Reporting Pat Ciarrocchi
By Pat Ciarrocchi
PHILADELPHIA (CBS) – At the Academy of Music, the battle is engaged.
Opera Philadelphia is lifting the curtain on five performances beginning Friday night on the Pulitzer Prize winning American opera, “Silent Night.”
It’s a true story about the miracle of peace in the midst of a bloody World War I battlefield.
Composer Kevin Puts is 41, and he is collaborating here on the East Coast premiere of his first opera.
“The catalyst is Christmas Eve,” said Puts.
It’s December 1914, and Scottish, French, and German officers negotiate a Christmas Eve truce. They hear the singing of Christmas carols and come out of their trenches to learn they are the same, and are not necessarily enemies.
Considering many operas are centuries old, it’s rare to ask a composer, “How did you do this?”
“You hear the music,” said Puts, “And it almost does feel like there’s a conduit, that you are a conduit for the music. It’s hard to define.”
But the emotion isn’t so hard to define in war. It’s separation, loss, horror and grief.
Baritone Liam Bonner portrays the French commander, Lt. Audebert.
Bonner himself is anti-war, so he says this role speaks to him.
“I’m in charge, and I don’t know why we’re here and why we have to be fighting…I think it’s a beautiful way to express…there can be peace.”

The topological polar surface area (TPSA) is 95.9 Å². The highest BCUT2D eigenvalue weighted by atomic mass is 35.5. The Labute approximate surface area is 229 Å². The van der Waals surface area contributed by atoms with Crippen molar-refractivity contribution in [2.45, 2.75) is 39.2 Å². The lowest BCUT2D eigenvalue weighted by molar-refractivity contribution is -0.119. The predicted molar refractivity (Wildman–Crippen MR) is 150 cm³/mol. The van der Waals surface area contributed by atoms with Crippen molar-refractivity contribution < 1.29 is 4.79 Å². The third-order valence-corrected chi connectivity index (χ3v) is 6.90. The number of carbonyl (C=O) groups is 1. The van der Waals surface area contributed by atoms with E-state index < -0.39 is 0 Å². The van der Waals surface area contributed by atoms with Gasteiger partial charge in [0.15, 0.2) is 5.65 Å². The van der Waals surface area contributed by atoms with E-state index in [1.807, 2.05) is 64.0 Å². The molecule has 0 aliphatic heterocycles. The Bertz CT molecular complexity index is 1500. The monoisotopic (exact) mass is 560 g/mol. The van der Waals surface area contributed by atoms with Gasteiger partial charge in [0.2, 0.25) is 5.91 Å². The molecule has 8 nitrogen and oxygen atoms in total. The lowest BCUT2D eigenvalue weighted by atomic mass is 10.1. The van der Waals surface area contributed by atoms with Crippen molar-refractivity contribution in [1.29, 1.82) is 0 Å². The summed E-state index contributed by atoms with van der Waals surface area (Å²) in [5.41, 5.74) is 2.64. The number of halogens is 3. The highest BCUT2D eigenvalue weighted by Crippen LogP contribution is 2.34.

Also collaborating with Opera Philadelphia is Mark Campbell, the artist who wrote the libretto — the story that becomes the scaffolding or architecture that supports the music.
“Make the phrases short, so they can be sung. Increase the amount of emotion,” Campbell says.
“Silent Night” is the first opera that Campbell has written in five languages. He thought singing in English with German accents wouldn’t be tasteful.
As for the magic of opera:
“I love those moments that we’ve created when the audience is completely silent,” said Campbell. “And they’re questioning war and why we keep doing that again.”
Opera Philadelphia is presenting five performances through February 17th. For more info or tickets, visit: www.operaphila.org.